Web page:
By Nadia Damouni, Soyoung Kim and Nicola Leske
NEW YORK (Reuters) – Motorola Solutions Inc is exploring the sale of its underperforming wireless LAN business, which has grappled with declining share in a market dominated by rivals such as Cisco Systems Inc, people familiar with the matter said.
An exit from the wireless LAN market would come as Motorola, the provider of data communications and telecommunications equipment, seeks to focus on its core government and public safety division.
Motorola Solutions, which succeeded Motorola Inc following the spin-off of the mobile phones business into Motorola Mobility in 2011, provides communication services for the U.S. government and other enterprise customers. Motorola Mobility was later sold to Google Inc for $12.5 billion.
The wireless local area network unit, which is under Motorola Solutions’ enterprise division, has struggled amid competition from top players including Aruba Networks Inc and Hewlett-Packard Co, as well as smaller players such as Ubiquiti Networks Inc.
“It’s a tough market. It’s being squeezed from the top by Cisco and from the bottom by Ubiquiti,” said one of the people familiar with the matter, adding that the talks are at an early stage.
The people asked not to be named because the matter is confidential. Motorola declined to comment.
The Motorola unit’s revenues declined by a mid-single digit percentage point in the second quarter, following a massive 30 percent decline in the first quarter. The business had $216.7 million in 2012 revenues, roughly 8 percent of the $2.71 billion enterprise business.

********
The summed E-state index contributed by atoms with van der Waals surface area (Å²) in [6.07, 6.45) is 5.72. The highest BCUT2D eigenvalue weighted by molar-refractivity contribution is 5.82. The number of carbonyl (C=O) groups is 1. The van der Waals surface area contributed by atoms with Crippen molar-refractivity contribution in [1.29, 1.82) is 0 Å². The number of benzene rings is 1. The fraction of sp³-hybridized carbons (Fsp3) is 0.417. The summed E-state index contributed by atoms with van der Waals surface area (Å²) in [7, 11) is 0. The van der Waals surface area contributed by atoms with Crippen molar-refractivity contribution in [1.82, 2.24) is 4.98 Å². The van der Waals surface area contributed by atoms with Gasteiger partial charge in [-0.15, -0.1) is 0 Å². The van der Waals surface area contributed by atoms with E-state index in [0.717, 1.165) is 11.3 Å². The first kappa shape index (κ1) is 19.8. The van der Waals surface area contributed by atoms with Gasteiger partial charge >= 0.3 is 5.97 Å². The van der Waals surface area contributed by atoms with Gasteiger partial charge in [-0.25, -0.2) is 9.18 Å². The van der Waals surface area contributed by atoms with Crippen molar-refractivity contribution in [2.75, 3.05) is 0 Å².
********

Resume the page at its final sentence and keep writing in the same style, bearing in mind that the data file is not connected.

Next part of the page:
The global enterprise wireless LAN business is expected to be a $4 billion market for 2013, according to research firm Dell’Oro group. Cisco is the market leader, with nearly 55 percent of the market segment revenue, followed by Aruba at just over 12 percent.
The value of Motorola’s wireless LAN business could not be determined.
Motorola Solutions, which has a market value of just over $16 billion, dominates the two-way radio market with its land-mobile-radio systems and public-safety products, and the U.S. government is its largest customer. The company’s government business brought in nearly 70 percent of its total revenue last year.
The attempt to shed the wireless LAN unit follows other divestitures Motorola Solutions has undertaken since 2011.
The company sold its wireless network assets to Nokia Siemens Networks for $975 million in 2011, and later that year sold small broadband networks units to buyout firm Vector Capital for an undisclosed sum.
Motorola Solutions cut its revenue forecast in July for the second time in three months because of declines in its enterprise business.
Earlier this year, the company’s chief executive said that revenue declines in the wireless LAN business were due to a “failure to execute” rather than market forces, and said the company had not done a “good enough job” selling wireless LAN products as part of its managed service offering, rather than as stand alone products.
“We have consistently lost share in WLAN and we just haven’t executed that well. Now it is a little bit more embryonic in terms of our strategic change from product to managed services but we’ve got to do a better job,” Chief Executive Greg Brown told analysts in April.
Meanwhile, Motorola Solutions is offering a voluntary buyout program to select employees in North America, or less than 20 percent of the company’s global workforce, a spokesperson for the company said on Friday. A few hundred employees are expected to participate in the separation program, the spokesperson added.
(Reporting by Soyoung Kim, Nadia Damouni and Nicola Leske in New York, additional reporting by Sinead Carew and Sruthi Ramakrishnan; Editing by Leslie Gevirtz)